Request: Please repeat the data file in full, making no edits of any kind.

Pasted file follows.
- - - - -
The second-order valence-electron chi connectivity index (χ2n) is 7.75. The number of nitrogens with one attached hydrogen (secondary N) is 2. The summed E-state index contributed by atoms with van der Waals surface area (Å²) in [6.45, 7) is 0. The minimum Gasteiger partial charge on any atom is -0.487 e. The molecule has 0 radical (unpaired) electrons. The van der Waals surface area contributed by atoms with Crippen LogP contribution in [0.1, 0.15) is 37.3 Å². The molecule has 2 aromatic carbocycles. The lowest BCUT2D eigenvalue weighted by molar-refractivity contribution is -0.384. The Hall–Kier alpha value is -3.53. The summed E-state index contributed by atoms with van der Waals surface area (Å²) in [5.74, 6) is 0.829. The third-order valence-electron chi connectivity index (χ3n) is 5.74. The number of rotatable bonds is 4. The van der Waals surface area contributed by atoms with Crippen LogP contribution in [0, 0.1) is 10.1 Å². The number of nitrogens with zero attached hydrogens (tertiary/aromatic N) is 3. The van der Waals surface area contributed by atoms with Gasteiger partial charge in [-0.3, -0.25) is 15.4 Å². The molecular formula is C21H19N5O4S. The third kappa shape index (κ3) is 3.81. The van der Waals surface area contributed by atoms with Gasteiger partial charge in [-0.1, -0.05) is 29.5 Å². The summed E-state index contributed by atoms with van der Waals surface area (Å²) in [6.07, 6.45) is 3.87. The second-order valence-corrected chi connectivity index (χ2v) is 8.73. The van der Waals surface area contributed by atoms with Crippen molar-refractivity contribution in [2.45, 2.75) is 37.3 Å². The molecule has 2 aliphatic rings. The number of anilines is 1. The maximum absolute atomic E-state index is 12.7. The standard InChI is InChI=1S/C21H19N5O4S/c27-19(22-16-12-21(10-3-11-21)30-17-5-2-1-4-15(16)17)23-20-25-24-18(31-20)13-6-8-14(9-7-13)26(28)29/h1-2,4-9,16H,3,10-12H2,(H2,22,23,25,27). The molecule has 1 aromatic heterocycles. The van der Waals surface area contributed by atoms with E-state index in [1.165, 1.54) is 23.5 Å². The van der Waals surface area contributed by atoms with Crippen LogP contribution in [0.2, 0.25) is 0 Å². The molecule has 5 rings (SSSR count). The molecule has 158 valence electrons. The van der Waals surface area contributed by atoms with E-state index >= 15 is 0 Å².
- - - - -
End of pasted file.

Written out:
The second-order valence-electron chi connectivity index (χ2n) is 7.75. The number of nitrogens with one attached hydrogen (secondary N) is 2. The summed E-state index contributed by atoms with van der Waals surface area (Å²) in [6.45, 7) is 0. The minimum Gasteiger partial charge on any atom is -0.487 e. The molecule has 0 radical (unpaired) electrons. The van der Waals surface area contributed by atoms with Crippen LogP contribution in [0.1, 0.15) is 37.3 Å². The molecule has 2 aromatic carbocycles. The lowest BCUT2D eigenvalue weighted by molar-refractivity contribution is -0.384. The Hall–Kier alpha value is -3.53. The summed E-state index contributed by atoms with van der Waals surface area (Å²) in [5.74, 6) is 0.829. The third-order valence-electron chi connectivity index (χ3n) is 5.74. The number of rotatable bonds is 4. The van der Waals surface area contributed by atoms with Crippen LogP contribution in [0, 0.1) is 10.1 Å². The number of nitrogens with zero attached hydrogens (tertiary/aromatic N) is 3. The van der Waals surface area contributed by atoms with Gasteiger partial charge in [-0.3, -0.25) is 15.4 Å². The molecular formula is C21H19N5O4S. The third kappa shape index (κ3) is 3.81. The van der Waals surface area contributed by atoms with Gasteiger partial charge in [-0.1, -0.05) is 29.5 Å². The summed E-state index contributed by atoms with van der Waals surface area (Å²) in [6.07, 6.45) is 3.87. The second-order valence-corrected chi connectivity index (χ2v) is 8.73. The van der Waals surface area contributed by atoms with Crippen molar-refractivity contribution in [2.45, 2.75) is 37.3 Å². The molecule has 2 aliphatic rings. The number of anilines is 1. The maximum absolute atomic E-state index is 12.7. The standard InChI is InChI=1S/C21H19N5O4S/c27-19(22-16-12-21(10-3-11-21)30-17-5-2-1-4-15(16)17)23-20-25-24-18(31-20)13-6-8-14(9-7-13)26(28)29/h1-2,4-9,16H,3,10-12H2,(H2,22,23,25,27). The molecule has 1 aromatic heterocycles. The van der Waals surface area contributed by atoms with E-state index in [1.165, 1.54) is 23.5 Å². The van der Waals surface area contributed by atoms with Crippen LogP contribution in [0.2, 0.25) is 0 Å². The molecule has 5 rings (SSSR count). The molecule has 158 valence electrons. The van der Waals surface area contributed by atoms with E-state index >= 15 is 0 Å².